Besides the difficulty of actually eating these, the other issue was… the flavor of two of them. I didn’t know there were even three colors of cauliflower, but there are, and they have very different flavors. Turns out I like “normal” cauliflower, but the other two colors — not so much. I mean, purple cauliflower looks very cool, but the taste was a little challenging and sulfurous.

Now it was all Indian — one of our favorites. Alex highly recommended the “murgh makhani” — tandoori chicken butter masala with tomatoes and fenugreek (an herb that, according to the Internets, may help increase your milk production. Yeah, that’s what it said.). We ordered this with some naan and a dish of the tamarind-chipotle chutney. This was all kind of extraordinary — certainly the best Indian(ish) food we’ve had in Texas. If you like tikka masala, you’d love this.

Alex starting mixing a crazy-looking drink in front of us. AEJ asked him what it was, but he wouldn’t say — and then he gave it to her as (yet another) free treat that he’d improvised on the spot. It had midori, and it was, again, yummy. Where her earlier cocktail tasted like spring, this tasted like Hawaii. (We’ve never been, but this must be what Hawaii tastes like — except maybe less fishy.)

What? It’s time for dessert? Oh, I couldn’t. I couldn’t pick one, that is, so we ordered three.

I might have resisted this one based on the description — candied ginger stuffed semolina croquetas with natilla — but this may have been the yummiest thing the whole night. It was like a hot, gooey, ginger donut.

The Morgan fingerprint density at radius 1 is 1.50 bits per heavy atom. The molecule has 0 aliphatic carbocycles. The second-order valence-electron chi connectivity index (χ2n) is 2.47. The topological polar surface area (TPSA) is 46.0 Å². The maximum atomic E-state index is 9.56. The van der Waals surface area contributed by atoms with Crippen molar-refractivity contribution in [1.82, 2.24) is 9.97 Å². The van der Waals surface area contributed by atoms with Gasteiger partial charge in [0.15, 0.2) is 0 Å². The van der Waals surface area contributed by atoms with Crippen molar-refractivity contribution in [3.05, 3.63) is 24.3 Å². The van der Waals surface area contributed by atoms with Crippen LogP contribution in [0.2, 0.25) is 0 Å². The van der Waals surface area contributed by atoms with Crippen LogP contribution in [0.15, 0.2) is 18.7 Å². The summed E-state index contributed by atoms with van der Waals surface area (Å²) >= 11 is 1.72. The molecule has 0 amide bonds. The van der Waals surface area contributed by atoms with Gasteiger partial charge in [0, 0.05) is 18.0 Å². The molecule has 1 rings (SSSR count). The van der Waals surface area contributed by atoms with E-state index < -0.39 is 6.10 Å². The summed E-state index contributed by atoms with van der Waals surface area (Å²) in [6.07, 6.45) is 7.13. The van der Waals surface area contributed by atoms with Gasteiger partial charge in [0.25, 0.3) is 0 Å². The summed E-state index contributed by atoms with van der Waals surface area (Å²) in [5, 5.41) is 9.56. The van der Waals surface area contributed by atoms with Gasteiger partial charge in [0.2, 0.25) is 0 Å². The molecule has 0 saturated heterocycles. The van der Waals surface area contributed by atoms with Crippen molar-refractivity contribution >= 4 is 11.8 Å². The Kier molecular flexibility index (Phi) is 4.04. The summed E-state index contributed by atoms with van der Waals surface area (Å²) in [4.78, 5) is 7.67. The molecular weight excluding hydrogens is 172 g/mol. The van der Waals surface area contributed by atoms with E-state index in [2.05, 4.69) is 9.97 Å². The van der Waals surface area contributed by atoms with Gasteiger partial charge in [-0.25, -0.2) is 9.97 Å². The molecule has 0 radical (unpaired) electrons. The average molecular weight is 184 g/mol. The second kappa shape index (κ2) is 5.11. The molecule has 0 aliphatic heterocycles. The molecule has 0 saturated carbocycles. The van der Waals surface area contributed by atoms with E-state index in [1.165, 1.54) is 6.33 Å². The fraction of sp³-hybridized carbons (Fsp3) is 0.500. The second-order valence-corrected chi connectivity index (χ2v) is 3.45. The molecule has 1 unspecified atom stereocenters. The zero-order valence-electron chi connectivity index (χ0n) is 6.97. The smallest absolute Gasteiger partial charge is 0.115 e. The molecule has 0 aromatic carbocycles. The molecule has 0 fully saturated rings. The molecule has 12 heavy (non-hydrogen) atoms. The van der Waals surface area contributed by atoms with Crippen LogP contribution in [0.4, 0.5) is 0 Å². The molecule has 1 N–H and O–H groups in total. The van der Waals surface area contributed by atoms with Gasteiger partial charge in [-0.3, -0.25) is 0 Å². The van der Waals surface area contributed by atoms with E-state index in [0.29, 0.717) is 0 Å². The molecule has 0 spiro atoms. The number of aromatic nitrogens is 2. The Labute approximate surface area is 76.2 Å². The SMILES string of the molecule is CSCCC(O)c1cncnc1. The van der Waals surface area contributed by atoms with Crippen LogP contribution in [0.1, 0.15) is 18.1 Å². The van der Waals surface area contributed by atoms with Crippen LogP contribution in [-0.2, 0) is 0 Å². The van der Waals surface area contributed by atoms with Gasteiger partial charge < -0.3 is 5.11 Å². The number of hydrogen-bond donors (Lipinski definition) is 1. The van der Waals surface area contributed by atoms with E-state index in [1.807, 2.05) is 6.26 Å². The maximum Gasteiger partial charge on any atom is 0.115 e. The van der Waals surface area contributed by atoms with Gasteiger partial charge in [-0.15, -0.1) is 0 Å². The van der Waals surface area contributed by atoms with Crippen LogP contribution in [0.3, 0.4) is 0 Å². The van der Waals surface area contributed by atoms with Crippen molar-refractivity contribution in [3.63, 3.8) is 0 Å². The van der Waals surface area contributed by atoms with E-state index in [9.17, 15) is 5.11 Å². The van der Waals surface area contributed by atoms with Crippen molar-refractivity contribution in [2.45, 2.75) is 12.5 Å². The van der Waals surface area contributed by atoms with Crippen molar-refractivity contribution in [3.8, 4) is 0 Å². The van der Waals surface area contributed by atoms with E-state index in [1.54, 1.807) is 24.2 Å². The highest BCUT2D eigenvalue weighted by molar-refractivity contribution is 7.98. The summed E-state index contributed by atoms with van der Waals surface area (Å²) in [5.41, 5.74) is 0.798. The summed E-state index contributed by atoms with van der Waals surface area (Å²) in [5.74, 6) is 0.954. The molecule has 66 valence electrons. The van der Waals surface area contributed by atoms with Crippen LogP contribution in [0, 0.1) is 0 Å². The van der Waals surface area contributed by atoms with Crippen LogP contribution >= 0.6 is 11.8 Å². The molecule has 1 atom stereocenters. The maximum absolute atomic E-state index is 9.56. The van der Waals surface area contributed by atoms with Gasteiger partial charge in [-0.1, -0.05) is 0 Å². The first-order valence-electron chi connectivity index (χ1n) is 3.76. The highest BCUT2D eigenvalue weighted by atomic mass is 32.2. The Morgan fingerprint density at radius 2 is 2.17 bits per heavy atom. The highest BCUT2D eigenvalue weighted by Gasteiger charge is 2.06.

This is the caramelized apple empanada with cinnamon ice cream. Guess what! It was great.

And this is the hot chocolate samosa with candied rose petal sauce. The samosa was incredible, but it turns out that I don’t love candied rose petal sauce. (I’ll keep that in mind the next time I see that on a menu.)

We were there two-and-a-half hours, during which we had no fewer than nine cocktails, no fewer than three presented as gifts from our bartender. (If you want a 30% tip, this — plus exceptional service all around — is the way to accomplish that.) Samar is, hands down, now our favorite place in Dallas. It was so good that AEJ is considering riding up to Dallas again with me next week when I drive up for a clinic at Martin High School — just so we can eat there again. If you find yourself in Dallas, particularly in the arts district, you owe it to yourself to visit Samar — and I recommend sitting at the bar, particularly if Alex is working.

It was a great day in Dallas. One more thing about Jennifer Higdon… Is there a nicer composer out there? I don’t think I’ve met one.  She is, as another blog described her, “graciousness personified.”  She’s kind of making the rest of us look like nasty jerks.


Kevin Howlett says

I was really hoping that the "nasty jerks" link would bring the reader to my facebook page or something.

Randall Foster says

mmmm... I want to eat your blog.. NOM NOM NOM. Hope you are well John!

asil says

how the hell do you drive back home after 9 drinks? not to mention even find your way to the hall & stay awake through a concert?????

Steven Doyle says

Samar is one of my Dallas favorites. I have never taken a seat at the front bar, usually opting for the back bar at the open kitchen. Instead of cocktail experiments I have had a few food experiments. Golden!

Samar is moments away from the Arts District by foot (or cab if you had 9 cocktails).

ADAM says

Thank you, sooooo much for giving us such an amazing review ....I'm a server @ SAMAR and I Love the atmosphere we create @ SAMAR .... People are amazed by Cheff PYLE's food and we; as servers work hard to give our guest the service ,that his reputation deserves....I feal PROUD that you had a great experiance ...